Thus it is important that we make sure all accounts have strong passwords.
To check for accounts with an empty password, run:

$ cat /etc/shadow | awk -F: '($2==""){print $1}'

5. Install a firewall

Ubuntu provides a default firewall frontend, UFW (Uncomplicated firewall). This is another line of defense to keep unwanted or malicious traffic from actually breaching the internal processes of the server.
The firewall log creates and stores information about attempts and other connections to the server.
Monitoring these logs for unusual activities will aid in securing the server.
When using UFW, we can enable logging by running the following command:

$ ufw logging on

To disable logging, we simply run the following command:

$ ufw logging off

6. Keep System UpDated

An extremely crucial part of hardening any system is to ensure that it is always kept up-to-date.
Doing this will keep any known bugs or vulnerabilities patched if one exists. The following commands are ways to update an Ubuntu system:

$ apt-get update && apt-get upgrade

7. Lock Accounts

In addition, you can use the command below to lock any accounts (prepends a ! to the user's password hash):

$ passwd -l accountName

8. Adding New User Accounts

It is best practice to keep the use of the root account to a minimum.
To do this, add a new account that will be primarily used with the command below:

$ adduser accountName

This will automatically create a user with the default configuration defined in '/etc/skel'.

9. SSH

It goes without saying that all services hosted on your server should be adequately configured and locked down; however since SSH is almost always going to be running on your server, it is essential to lock it down as much as possible.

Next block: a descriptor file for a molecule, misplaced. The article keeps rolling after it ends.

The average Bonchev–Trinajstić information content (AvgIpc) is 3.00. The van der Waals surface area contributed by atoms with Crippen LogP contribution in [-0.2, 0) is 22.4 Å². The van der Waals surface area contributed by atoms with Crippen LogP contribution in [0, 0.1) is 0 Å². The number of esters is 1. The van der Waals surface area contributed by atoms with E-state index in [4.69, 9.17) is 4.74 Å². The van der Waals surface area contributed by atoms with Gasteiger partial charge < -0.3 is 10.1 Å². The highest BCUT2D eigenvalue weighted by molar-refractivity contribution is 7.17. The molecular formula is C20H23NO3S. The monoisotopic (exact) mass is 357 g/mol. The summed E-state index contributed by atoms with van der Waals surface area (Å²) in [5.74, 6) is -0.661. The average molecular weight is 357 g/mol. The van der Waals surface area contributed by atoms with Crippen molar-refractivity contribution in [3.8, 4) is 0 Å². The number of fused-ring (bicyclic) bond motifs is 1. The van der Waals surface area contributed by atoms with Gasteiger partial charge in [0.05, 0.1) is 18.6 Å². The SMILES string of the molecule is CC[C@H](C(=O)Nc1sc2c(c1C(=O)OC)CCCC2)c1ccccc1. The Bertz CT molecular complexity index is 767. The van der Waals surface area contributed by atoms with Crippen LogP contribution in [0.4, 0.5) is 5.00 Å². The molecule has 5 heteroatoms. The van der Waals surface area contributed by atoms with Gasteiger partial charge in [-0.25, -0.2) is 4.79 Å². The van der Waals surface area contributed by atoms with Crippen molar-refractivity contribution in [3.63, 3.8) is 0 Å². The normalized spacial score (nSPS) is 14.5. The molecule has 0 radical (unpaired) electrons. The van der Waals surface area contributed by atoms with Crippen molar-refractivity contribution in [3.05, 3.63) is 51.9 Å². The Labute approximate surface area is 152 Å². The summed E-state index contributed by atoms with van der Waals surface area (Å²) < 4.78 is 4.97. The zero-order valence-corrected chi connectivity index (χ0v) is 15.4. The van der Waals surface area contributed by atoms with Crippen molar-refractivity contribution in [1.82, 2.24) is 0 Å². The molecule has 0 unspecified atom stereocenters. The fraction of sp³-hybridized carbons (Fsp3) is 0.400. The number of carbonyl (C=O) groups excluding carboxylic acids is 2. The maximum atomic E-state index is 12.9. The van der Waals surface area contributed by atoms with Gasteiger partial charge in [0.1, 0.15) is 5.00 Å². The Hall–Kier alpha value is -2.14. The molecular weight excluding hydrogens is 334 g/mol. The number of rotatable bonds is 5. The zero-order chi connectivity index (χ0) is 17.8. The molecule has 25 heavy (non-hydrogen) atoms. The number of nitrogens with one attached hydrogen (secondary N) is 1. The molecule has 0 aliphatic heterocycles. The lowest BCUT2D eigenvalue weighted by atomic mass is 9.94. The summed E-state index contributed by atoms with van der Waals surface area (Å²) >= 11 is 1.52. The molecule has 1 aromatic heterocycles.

The SSH service configuration file can be found at '/etc/ssh/sshd_config'.

10. Disable root Login

This configuration will limit SSH only to users other than root.
Find and ensure the line for “PermitRootLogin” exists and looks like the one below:
PermitRootLogin no

11. Change Default Port From 22

This line will specify which port to host the SSH service on.
It is recommended to change this to a non-default high port number. (Remember to fix your IpTables accordingly!):

Port 22222

12. Restart Service

As always, after making changes to a service be sure to restart it!

$ service ssh restart

[Need help with securing your server? Contact us now.  ]


This article covers the the importance of passwords, user roles, console security, and #firewalls all of which are imperative to protecting Linux servers.
Hardening an #Ubuntu server is a critical step in any server setup procedure.
Any time that a new server is being brought up to host services, whether production, development, internal or external, the server's operating system must be made as secure as possible.

To make your Ubuntu #Linux server secure:
1. Secure Server Connectivity
2. Establish and Use a Secure Connection.
3. Use SSH Keys Authentication.
4. Secure File Transfer Protocol.
5. Secure Sockets Layer Certificates.
6. Use Private Networks and VPNs.
7. Monitor Login Attempts.
8. Manage Users.
9. Establish Password Requirements.